Enrollment is a constant concern for many child care programs across the country right now. At the same time, caring for small children while supporting distance learning of elementary aged children and working full time is impossible and unsustainable for parents. So why, then, do we see programs struggling with enrollment?
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A Slow Return to Child Care
One reason may be that some families have adjusted work schedules, such that they are able to cover all or a portion of the day caring for their children and piecing work together here and there as they are able to. Another reason may be high-risk health factors that result in the family needing to stay truly isolated right now.
More likely, though, is that parents are not yet comfortable sending their children back into care because they aren’t sure if their children, or family, will be safe (see articles here, here, and here). In these cases, keeping your children home while you try to work feels like the wrong thing to do, but sending your child back into a potentially unsafe environment also feels like the wrong thing to do. You can trust me on this – I’m a working mom who has been through both of these hard choices. Now that my children have successfully been back at child care for several months, I’m able to pinpoint some of the factors that helped us move forward.
Our son’s infant/toddler program teachers are like family to us. While day-to-day communication hasn’t always been pristine, on the whole we trust them implicitly with our child. We can, and have, always felt welcome to ask any question we may have, or share any anxiety or concern. They thoughtfully take in our questions, and respond in a way that makes us feel heard, and like we’re partners with them. We’re all in this together, right?
Increased Health & Safety Practices
In many states, child care licensing and local health departments have worked hard to require certain practices to help mitigate risk from Covid-19. You are probably already following these practices, and have probably noticed a decrease in common childhood illnesses which is a silver lining. BUT have you shared these practices with prospective new families?
Making posts in local parent online groups to share that your program is open and accepting enrollment in a safe, small, nurturing environment – followed by your specific health and safety practices – could be the information a nervous parent needs to take that next step and contact you for a (virtual!) first tour.
If you have a website, which is something all programs working with Wonderschool have, you should share this information here as well. Make sure it’s the first thing parents see when they land on your website. Call it out in several places. Add the information to your parent handbook. Post reminders at your program’s entrances, and share in your newsletters.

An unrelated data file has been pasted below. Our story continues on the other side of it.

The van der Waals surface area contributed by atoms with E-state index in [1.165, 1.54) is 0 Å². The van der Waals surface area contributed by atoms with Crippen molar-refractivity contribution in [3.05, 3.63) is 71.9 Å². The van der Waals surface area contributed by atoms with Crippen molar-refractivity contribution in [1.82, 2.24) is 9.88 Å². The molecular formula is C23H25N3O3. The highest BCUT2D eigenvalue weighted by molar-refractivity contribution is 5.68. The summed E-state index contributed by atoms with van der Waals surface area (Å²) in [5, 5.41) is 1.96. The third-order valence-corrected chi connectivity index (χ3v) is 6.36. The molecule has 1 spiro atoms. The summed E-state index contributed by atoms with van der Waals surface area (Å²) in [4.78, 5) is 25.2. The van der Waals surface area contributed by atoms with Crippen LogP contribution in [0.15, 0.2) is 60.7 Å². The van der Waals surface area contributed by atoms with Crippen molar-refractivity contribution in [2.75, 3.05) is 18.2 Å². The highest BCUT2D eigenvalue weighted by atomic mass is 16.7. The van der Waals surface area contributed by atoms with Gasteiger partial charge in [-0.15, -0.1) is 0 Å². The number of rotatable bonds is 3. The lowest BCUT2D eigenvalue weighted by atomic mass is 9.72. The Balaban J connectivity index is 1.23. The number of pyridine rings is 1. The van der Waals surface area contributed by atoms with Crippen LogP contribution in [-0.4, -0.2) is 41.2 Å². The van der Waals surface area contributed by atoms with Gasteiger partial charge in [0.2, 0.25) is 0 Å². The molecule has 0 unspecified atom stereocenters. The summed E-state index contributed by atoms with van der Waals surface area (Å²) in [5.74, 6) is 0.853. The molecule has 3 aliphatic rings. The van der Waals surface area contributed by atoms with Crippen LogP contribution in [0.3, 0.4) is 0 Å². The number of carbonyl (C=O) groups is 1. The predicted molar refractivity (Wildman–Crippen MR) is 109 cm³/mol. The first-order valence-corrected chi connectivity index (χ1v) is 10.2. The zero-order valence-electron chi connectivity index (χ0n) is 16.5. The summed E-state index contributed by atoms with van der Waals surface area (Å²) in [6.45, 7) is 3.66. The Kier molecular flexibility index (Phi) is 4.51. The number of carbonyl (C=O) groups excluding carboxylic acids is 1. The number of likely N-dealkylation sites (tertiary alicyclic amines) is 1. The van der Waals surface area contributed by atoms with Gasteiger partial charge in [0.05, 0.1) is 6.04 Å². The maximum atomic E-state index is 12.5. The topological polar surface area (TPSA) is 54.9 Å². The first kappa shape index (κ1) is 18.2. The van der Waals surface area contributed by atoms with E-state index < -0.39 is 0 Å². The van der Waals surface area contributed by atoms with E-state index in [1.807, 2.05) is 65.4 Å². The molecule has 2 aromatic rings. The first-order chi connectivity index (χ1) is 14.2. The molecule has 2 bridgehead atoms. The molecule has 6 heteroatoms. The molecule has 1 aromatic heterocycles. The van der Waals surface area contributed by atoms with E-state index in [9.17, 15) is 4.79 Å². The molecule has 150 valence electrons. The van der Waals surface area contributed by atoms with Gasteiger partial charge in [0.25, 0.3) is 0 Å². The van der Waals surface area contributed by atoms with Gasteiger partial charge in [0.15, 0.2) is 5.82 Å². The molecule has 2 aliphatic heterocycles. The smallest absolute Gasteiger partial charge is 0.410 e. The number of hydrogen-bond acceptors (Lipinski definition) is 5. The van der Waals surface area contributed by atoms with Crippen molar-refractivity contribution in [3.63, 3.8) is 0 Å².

Cliff notes version of safety practices all child care programs should be following:
- Daily symptom checks of all children and staff
- Exclusion of anyone with any symptoms
- Spending as much time outside as possible
- Smaller group sizes, when possible
- Stable groups of children and staff
- Increased sterilization and cleaning practices
- A concrete plan in the event a child, family member, or staff member tests positive for Covid-19
Leadership + Communication
In such a scary and unpredictable time, it’s more important than ever for you to be a proactive leader of your program (even though it’s completely normal and understandable if everything feels outside of your direct control right now).
Things like making sure you know your COVID-related policies inside and out, making sure you’re communicating this information to parents (prospective AND enrolled) before they have to ask for it, ensuring you’re following all of your identified practices – each of these actions will help reassure parents that even though things may be less than ideal all around at the moment, they can trust you as a partner through this time.
Pro tip: If you tell parents you have a particular practice, such as washing kids’ hands upon arrival, or transitioning your indoor environment into a shoe-free zone, make sure to follow your own rules. Parents will notice when you don’t, and this creates little seeds of uncertainty that you want to avoid in your efforts to build strong relationships with families.
Adding in New Practices
In the (extremely unlikely) event that you haven’t adjusted any of your day-to-day practices during COVID, well, there’s no time like the present to start. And once you get things organized, start spreading the word among your broader community.
No matter how long you’ve been offering a COVID-safe (as safe as possible, let’s stay realistic here) program, you can always make tweaks and updates to your practices. It’s advisable to share these updates with staff and enrolled families consistently, and you may consider also updating your prospective families with periodic updates and check ins as well.
Need some additional tips on running your program in the era of Covid-19? Check out Wonderschool’s COVID-19 Resources guide.
Have you done a “Marketing Check” of your program lately? Wonderschool has a tool to help you assess your program’s appeal to interested families. Reach out to learn more.